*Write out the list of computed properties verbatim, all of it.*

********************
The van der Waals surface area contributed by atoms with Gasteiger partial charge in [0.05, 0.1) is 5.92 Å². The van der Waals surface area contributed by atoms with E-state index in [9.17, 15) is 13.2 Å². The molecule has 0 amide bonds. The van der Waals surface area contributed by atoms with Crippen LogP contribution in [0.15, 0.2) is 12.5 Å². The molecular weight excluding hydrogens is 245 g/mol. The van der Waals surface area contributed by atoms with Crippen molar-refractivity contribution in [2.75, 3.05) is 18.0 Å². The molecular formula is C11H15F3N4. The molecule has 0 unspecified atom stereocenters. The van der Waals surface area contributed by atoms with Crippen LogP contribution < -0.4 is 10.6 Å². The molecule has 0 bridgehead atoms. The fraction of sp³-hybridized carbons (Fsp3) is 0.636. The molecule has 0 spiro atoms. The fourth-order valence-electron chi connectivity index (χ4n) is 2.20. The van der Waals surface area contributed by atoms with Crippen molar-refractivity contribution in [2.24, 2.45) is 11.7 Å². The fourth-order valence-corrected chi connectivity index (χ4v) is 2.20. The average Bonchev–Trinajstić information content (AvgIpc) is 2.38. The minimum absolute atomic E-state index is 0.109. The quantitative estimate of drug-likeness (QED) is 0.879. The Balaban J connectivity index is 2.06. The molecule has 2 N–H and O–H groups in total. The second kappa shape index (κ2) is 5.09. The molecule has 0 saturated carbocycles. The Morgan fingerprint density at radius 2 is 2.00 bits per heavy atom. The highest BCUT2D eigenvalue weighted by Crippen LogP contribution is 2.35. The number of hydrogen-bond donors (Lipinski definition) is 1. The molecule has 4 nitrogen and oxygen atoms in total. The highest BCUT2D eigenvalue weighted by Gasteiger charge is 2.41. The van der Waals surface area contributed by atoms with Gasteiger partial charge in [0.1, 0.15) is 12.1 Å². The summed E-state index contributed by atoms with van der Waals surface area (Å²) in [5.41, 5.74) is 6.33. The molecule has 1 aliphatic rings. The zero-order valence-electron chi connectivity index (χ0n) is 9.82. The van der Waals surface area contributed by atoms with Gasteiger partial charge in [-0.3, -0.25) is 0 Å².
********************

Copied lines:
The van der Waals surface area contributed by atoms with Gasteiger partial charge in [0.05, 0.1) is 5.92 Å². The van der Waals surface area contributed by atoms with E-state index in [9.17, 15) is 13.2 Å². The molecule has 0 amide bonds. The van der Waals surface area contributed by atoms with Crippen LogP contribution in [0.15, 0.2) is 12.5 Å². The molecular weight excluding hydrogens is 245 g/mol. The van der Waals surface area contributed by atoms with Crippen molar-refractivity contribution in [2.75, 3.05) is 18.0 Å². The molecular formula is C11H15F3N4. The molecule has 0 unspecified atom stereocenters. The van der Waals surface area contributed by atoms with Crippen LogP contribution < -0.4 is 10.6 Å². The molecule has 0 bridgehead atoms. The fraction of sp³-hybridized carbons (Fsp3) is 0.636. The molecule has 0 spiro atoms. The fourth-order valence-electron chi connectivity index (χ4n) is 2.20. The van der Waals surface area contributed by atoms with Crippen molar-refractivity contribution in [2.24, 2.45) is 11.7 Å². The fourth-order valence-corrected chi connectivity index (χ4v) is 2.20. The average Bonchev–Trinajstić information content (AvgIpc) is 2.38. The minimum absolute atomic E-state index is 0.109. The quantitative estimate of drug-likeness (QED) is 0.879. The Balaban J connectivity index is 2.06. The molecule has 2 N–H and O–H groups in total. The second kappa shape index (κ2) is 5.09. The molecule has 0 saturated carbocycles. The Morgan fingerprint density at radius 2 is 2.00 bits per heavy atom. The highest BCUT2D eigenvalue weighted by Crippen LogP contribution is 2.35. The number of hydrogen-bond donors (Lipinski definition) is 1. The molecule has 4 nitrogen and oxygen atoms in total. The highest BCUT2D eigenvalue weighted by Gasteiger charge is 2.41. The van der Waals surface area contributed by atoms with Gasteiger partial charge in [0.1, 0.15) is 12.1 Å². The summed E-state index contributed by atoms with van der Waals surface area (Å²) in [5.41, 5.74) is 6.33. The molecule has 1 aliphatic rings. The zero-order valence-electron chi connectivity index (χ0n) is 9.82. The van der Waals surface area contributed by atoms with Gasteiger partial charge in [-0.3, -0.25) is 0 Å².